Hail to thee, true Body, sprung

Hail to thee, true Body, sprung

Author: Edward Caswall
Published in 6 hymnals

Author: Edward Caswall

Edward Caswall was born in 1814, at Yately, in Hampshire, where his father was a clergyman. In 1832, he went to Brasenose College, Oxford, and in 1836, took a second-class in classics. His humorous work, "The Art of Pluck," was published in 1835; it is still selling at Oxford, having passed through many editions. In 1838, he was ordained Deacon, and in 1839, Priest. He became perpetural Curate of Stratford-sub-Castle in 1840. In 1841, he resigned his incumbency and visited Ireland. In 1847, he joined the Church of Rome. In 1850, he was admitted into the Congregation of the Oratory at Birmingham, where he has since remained. He has published several works in prose and poetry. --Annotations of the Hymnal, Charles Hutchins, M.A. 1872… Go to person page >

Text Information

First Line: Hail to thee, true Body, sprung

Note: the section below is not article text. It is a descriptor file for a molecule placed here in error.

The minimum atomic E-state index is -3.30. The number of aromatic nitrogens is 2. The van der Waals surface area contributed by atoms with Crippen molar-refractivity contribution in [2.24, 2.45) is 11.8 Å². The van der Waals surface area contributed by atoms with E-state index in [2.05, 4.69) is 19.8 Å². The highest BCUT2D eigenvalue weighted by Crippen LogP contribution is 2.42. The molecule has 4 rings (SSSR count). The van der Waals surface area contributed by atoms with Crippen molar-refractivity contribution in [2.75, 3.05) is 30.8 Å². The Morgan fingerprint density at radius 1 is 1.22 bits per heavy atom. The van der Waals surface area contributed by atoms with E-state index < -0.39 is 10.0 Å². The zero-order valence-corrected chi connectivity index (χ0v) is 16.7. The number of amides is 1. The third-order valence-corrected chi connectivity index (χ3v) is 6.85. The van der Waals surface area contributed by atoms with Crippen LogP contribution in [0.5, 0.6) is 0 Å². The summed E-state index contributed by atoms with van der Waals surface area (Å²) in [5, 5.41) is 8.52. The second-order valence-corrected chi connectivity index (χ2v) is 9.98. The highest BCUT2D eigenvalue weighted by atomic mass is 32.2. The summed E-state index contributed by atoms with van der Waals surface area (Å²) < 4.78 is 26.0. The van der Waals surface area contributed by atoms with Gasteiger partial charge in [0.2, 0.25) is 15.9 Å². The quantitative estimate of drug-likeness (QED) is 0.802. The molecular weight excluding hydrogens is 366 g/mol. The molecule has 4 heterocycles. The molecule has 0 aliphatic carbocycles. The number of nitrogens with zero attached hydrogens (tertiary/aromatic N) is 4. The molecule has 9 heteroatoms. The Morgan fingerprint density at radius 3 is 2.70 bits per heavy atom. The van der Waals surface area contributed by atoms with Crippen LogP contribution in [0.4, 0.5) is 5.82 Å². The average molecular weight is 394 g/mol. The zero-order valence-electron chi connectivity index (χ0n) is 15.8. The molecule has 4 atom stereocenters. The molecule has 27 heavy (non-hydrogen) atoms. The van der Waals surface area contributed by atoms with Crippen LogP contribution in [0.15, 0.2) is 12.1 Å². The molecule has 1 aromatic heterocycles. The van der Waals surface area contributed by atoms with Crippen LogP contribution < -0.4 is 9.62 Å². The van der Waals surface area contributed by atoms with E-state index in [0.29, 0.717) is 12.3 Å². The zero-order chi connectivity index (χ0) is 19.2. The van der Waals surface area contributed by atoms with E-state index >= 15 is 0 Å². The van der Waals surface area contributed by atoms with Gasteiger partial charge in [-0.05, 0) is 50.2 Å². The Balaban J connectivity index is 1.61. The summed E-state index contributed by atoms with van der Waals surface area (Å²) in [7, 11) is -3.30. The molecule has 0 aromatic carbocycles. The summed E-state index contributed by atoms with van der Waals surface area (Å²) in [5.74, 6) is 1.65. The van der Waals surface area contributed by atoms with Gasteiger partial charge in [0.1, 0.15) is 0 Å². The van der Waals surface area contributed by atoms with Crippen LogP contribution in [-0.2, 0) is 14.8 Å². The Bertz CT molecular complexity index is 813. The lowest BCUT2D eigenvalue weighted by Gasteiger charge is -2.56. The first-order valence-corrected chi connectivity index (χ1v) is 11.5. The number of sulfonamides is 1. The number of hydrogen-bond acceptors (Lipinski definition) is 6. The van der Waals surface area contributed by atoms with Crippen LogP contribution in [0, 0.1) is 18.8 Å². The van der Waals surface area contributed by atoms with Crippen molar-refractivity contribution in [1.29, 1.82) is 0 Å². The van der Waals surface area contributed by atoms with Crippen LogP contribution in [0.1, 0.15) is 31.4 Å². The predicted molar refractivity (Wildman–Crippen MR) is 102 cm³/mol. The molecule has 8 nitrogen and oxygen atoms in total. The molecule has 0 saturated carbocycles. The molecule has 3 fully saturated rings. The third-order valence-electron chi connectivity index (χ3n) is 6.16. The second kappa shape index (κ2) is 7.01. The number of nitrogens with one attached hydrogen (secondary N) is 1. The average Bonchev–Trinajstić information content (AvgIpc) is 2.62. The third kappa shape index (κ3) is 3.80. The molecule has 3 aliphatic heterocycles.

Author: Edward Caswall

Notes

Ave verum corpus natum. Anon. [Holy Communion.] The text will be found in Daniel, ii. p. 327. Also as No. 213 in Mone’s Collection; with the heading, In elevatione Corporis Christi, and the statement that a Reichenau manuscript of the 14th century, says "Pope Innocent composed the following salutation" ("Salutationem sequentem composuit Innocentius Papa"), and "this prayer has three years of indulgences granted by Pope Leo" ("haec oratio habet tres annos indulgentiaruni a dom. Papa Leone"). Levis, Anecdota sacra, Turin, 1789, p. 107, gives the text with the variation Esto nobis praestantior virtus in examine, instead of Esto nobis praegustatum mortis in examine. It is in J. M. Horst's Paradisus Animae (ed. Cologne, 1644, p. 321), Sect. V., "De Sacram. Eucharistiae," as a private devotion at the elevation of the Host in the Mass ("sub elevatione "). It is also in Kehrein, No. 157. See Ave Christi Corpus verum, for a cognate hymn at the elevation of the Chalice. [Rev.W. A. Shoults, B.D.] Translations in common use:— 1. Hail to Thee! true Body sprung. By E. Caswall. First published in his Lyra Catholica, 1849, p. 249, in 10 lines; and again, slightly altered, in his Hymns & Poems, 1873, p. 162. In the Roman Catholic hymnals the original translation is generally used. In the People's Hymnal1867, No. 177, we have a cento from this translation of Caswall, that by J. R. Beste, and others. -- John Julian, Dictionary of Hymnology (1907)

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